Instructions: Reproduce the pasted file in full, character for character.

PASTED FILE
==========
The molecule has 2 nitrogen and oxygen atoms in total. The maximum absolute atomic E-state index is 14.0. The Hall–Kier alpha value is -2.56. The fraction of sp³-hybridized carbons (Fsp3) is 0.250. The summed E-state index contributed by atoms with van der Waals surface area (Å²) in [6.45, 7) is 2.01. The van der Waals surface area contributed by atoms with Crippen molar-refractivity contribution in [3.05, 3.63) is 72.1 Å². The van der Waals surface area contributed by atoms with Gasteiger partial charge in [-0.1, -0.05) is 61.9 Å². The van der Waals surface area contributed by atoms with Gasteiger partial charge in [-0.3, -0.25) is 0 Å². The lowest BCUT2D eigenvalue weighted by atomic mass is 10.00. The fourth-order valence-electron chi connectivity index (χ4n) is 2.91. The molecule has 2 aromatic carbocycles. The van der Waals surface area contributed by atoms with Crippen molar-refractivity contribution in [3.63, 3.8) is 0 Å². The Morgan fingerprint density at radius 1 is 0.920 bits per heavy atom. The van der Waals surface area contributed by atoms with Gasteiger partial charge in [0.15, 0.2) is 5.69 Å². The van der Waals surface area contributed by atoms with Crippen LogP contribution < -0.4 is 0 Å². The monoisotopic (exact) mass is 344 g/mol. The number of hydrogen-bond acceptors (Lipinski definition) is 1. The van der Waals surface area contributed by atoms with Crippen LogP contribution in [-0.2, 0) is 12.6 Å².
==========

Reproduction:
The molecule has 2 nitrogen and oxygen atoms in total. The maximum absolute atomic E-state index is 14.0. The Hall–Kier alpha value is -2.56. The fraction of sp³-hybridized carbons (Fsp3) is 0.250. The summed E-state index contributed by atoms with van der Waals surface area (Å²) in [6.45, 7) is 2.01. The van der Waals surface area contributed by atoms with Crippen molar-refractivity contribution in [3.05, 3.63) is 72.1 Å². The van der Waals surface area contributed by atoms with Gasteiger partial charge in [-0.1, -0.05) is 61.9 Å². The van der Waals surface area contributed by atoms with Gasteiger partial charge in [-0.3, -0.25) is 0 Å². The lowest BCUT2D eigenvalue weighted by atomic mass is 10.00. The fourth-order valence-electron chi connectivity index (χ4n) is 2.91. The molecule has 2 aromatic carbocycles. The van der Waals surface area contributed by atoms with Crippen molar-refractivity contribution in [3.63, 3.8) is 0 Å². The Morgan fingerprint density at radius 1 is 0.920 bits per heavy atom. The van der Waals surface area contributed by atoms with Gasteiger partial charge in [0.15, 0.2) is 5.69 Å². The van der Waals surface area contributed by atoms with Crippen LogP contribution < -0.4 is 0 Å². The monoisotopic (exact) mass is 344 g/mol. The number of hydrogen-bond acceptors (Lipinski definition) is 1. The van der Waals surface area contributed by atoms with Crippen LogP contribution in [-0.2, 0) is 12.6 Å².